Nutritional strategies to influence uterine conditions have been suggested throughout the literature. It is understood that vitamin and mineral nutrition, glucose transport, and growth hormone circulation play crucial roles in fetal growth and development (Johnston et al., 2008). Specifically, l-glutamine supplementation during gestation has demonstrated encouraging physiological and developmental benefits, ameliorating intrauterine growth retardation in gilt progeny (Wu et al., 2011) and increasing the average birth weight of multiparous sow progeny (Zhu et al., 2018). Dietary glutamine in lactating sow diets has also been shown to enhance glutamine concentrations in milk, increasing piglet growth and survival (Wu et al., 2011). While glutamine appears to have beneficial effects, limited research has prevented widespread adaptation. Glutamine is also not approved for feeding in all locations globally. Furthermore, Zhang et al. (2017) reviewed the effects of branched-chain amino acid (BCAA) supplementation in sow diets. Collectively, the data demonstrate that BCAAs stimulate mammary epithelial cell growth, increase the percentage of milk protein, and increases glutamine, glutamate, and aspartate concentrations in the milk. Among all BCAA, leucine plays a vital role in mTOR pathway activation, enhancing blastocyte development and embryo implantation, as well as fetal protein synthesis. Supplementing sow diets with BCAA remains promising, however, more research is needed in this area. Other interventions have reported that supplementing sow lactation diets with fatty acids (FA) influence the transfer of n−3 and n−6 polyunsaturated fatty acids (PUFA) from the sow milk to the piglet (Lauridsen, 2020). Uptake of these FA into the piglets enteric tissues may impact gut health and function, while also providing immune system support. In a review by Rosero et al. (2016), supplemental FA also showed a consistent improvement in litter growth. Piglet survival however was less consistent and was therefore not reported. The authors concluded maximum sow reproductive efficiency can be achieved by providing a minimum dietary intake of 10 g/d of α-linolenic acid and 125 g/d of linoleic acid. Additionally, many studies evaluating the effects of PUFA in sow diets have shown improved intestinal glucose absorption, FA concentrations, and tissue glycogen stores in piglets (Jarocka-Cyrta et al., 1998; Gabler et al., 2007; Boudry et al., 2009). Perinatal flavor learning is another interesting concept. Research shows that young animals can learn flavors from the maternal diet that appear in the amniotic fluid and mother’s milk (Oostindjer et al., 2010,). Prenatal exposure to flavors in addition to flavors in the maternal diet after birth have been shown to increase FI and BW gain of piglets in the immediate postweaning period (Oostindjer et al., 2010; Blavi et al., 2016), and decrease time to initial FI (Oostindjer et al., 2011). Interestingly, when given a choice between feed with or without flavor after weaning, previous exposure did not affect flavor preference (Oostindjer et al., 2010; Figueroa et al., 2013); however, flavor learning did reduce aggressive tendencies following nursery placement (Fuentes et al., 2010; Oostindjer et al., 2010, 2011). This suggests that flavor learning in pigs works through a reduction of weaning stress rather than flavor preference, which may reduce feed neophobia at weaning.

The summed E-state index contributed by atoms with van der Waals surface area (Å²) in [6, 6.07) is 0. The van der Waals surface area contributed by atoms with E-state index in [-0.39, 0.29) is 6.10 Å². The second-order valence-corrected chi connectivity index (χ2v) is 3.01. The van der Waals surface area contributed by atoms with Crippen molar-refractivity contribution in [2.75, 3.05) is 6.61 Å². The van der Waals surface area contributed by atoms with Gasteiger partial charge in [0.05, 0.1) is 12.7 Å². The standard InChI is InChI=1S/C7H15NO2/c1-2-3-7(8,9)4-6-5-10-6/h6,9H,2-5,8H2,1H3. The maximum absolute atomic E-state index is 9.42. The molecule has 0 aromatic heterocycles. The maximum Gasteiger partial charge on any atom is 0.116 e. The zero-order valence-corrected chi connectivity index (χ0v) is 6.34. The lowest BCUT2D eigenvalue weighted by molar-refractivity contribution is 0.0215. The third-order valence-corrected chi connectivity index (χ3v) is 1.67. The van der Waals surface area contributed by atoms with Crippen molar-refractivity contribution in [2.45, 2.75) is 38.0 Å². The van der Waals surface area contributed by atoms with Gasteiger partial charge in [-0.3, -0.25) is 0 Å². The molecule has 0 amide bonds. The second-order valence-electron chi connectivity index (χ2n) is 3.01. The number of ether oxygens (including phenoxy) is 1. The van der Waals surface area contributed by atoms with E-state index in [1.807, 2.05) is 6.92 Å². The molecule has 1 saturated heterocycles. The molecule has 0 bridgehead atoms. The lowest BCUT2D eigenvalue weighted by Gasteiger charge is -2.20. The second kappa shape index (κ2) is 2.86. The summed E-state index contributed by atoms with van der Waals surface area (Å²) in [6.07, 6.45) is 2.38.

While many of these strategies appear promising, few have gained industry-wide application as a result of limited research. Additionally, the economics of implementing these strategies on the farm is not well understood. Therefore, further research is needed in the area of sow nutrition to better understand its influence on fetal programming, as to develop more practical approaches to improving maternal uterine conditions and imprinting on subsequent offspring behavior and long-term growth performance.